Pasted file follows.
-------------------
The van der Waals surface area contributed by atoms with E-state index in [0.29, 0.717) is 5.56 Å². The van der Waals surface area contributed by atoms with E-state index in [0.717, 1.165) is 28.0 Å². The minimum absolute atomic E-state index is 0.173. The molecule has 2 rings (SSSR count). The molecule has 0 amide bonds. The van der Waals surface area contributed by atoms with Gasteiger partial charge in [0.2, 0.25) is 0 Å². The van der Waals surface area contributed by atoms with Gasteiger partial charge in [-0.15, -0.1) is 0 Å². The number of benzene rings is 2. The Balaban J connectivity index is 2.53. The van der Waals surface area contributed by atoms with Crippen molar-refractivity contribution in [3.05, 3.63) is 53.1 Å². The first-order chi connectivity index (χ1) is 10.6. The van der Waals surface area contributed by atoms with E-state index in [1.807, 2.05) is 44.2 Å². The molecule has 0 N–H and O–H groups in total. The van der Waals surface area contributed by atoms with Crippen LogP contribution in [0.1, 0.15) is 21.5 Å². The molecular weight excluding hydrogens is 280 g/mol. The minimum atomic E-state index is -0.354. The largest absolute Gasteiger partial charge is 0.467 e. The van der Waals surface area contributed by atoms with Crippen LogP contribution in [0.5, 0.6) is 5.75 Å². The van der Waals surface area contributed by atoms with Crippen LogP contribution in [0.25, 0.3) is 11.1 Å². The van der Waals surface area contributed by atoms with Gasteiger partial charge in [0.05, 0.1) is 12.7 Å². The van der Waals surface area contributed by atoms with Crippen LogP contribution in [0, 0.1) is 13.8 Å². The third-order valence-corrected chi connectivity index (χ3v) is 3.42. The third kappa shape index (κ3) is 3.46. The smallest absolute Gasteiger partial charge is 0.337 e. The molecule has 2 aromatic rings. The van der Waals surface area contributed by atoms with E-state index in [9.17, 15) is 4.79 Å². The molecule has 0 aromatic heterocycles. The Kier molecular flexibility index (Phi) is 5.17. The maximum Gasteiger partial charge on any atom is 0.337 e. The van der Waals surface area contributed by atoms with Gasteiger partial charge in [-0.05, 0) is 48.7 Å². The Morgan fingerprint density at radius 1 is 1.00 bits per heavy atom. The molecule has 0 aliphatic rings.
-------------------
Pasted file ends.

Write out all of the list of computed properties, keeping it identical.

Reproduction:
The van der Waals surface area contributed by atoms with E-state index in [0.29, 0.717) is 5.56 Å². The van der Waals surface area contributed by atoms with E-state index in [0.717, 1.165) is 28.0 Å². The minimum absolute atomic E-state index is 0.173. The molecule has 2 rings (SSSR count). The molecule has 0 amide bonds. The van der Waals surface area contributed by atoms with Gasteiger partial charge in [0.2, 0.25) is 0 Å². The van der Waals surface area contributed by atoms with Gasteiger partial charge in [-0.15, -0.1) is 0 Å². The number of benzene rings is 2. The Balaban J connectivity index is 2.53. The van der Waals surface area contributed by atoms with Crippen molar-refractivity contribution in [3.05, 3.63) is 53.1 Å². The first-order chi connectivity index (χ1) is 10.6. The van der Waals surface area contributed by atoms with E-state index in [1.807, 2.05) is 44.2 Å². The molecule has 0 N–H and O–H groups in total. The van der Waals surface area contributed by atoms with Crippen LogP contribution in [0.1, 0.15) is 21.5 Å². The molecular weight excluding hydrogens is 280 g/mol. The minimum atomic E-state index is -0.354. The largest absolute Gasteiger partial charge is 0.467 e. The van der Waals surface area contributed by atoms with Crippen LogP contribution in [0.5, 0.6) is 5.75 Å². The van der Waals surface area contributed by atoms with Crippen LogP contribution in [0.25, 0.3) is 11.1 Å². The van der Waals surface area contributed by atoms with Gasteiger partial charge in [0.05, 0.1) is 12.7 Å². The van der Waals surface area contributed by atoms with Crippen LogP contribution in [0, 0.1) is 13.8 Å². The third-order valence-corrected chi connectivity index (χ3v) is 3.42. The third kappa shape index (κ3) is 3.46. The smallest absolute Gasteiger partial charge is 0.337 e. The molecule has 2 aromatic rings. The van der Waals surface area contributed by atoms with E-state index in [9.17, 15) is 4.79 Å². The molecule has 0 aromatic heterocycles. The Kier molecular flexibility index (Phi) is 5.17. The maximum Gasteiger partial charge on any atom is 0.337 e. The van der Waals surface area contributed by atoms with Gasteiger partial charge in [-0.05, 0) is 48.7 Å². The Morgan fingerprint density at radius 1 is 1.00 bits per heavy atom. The molecule has 0 aliphatic rings.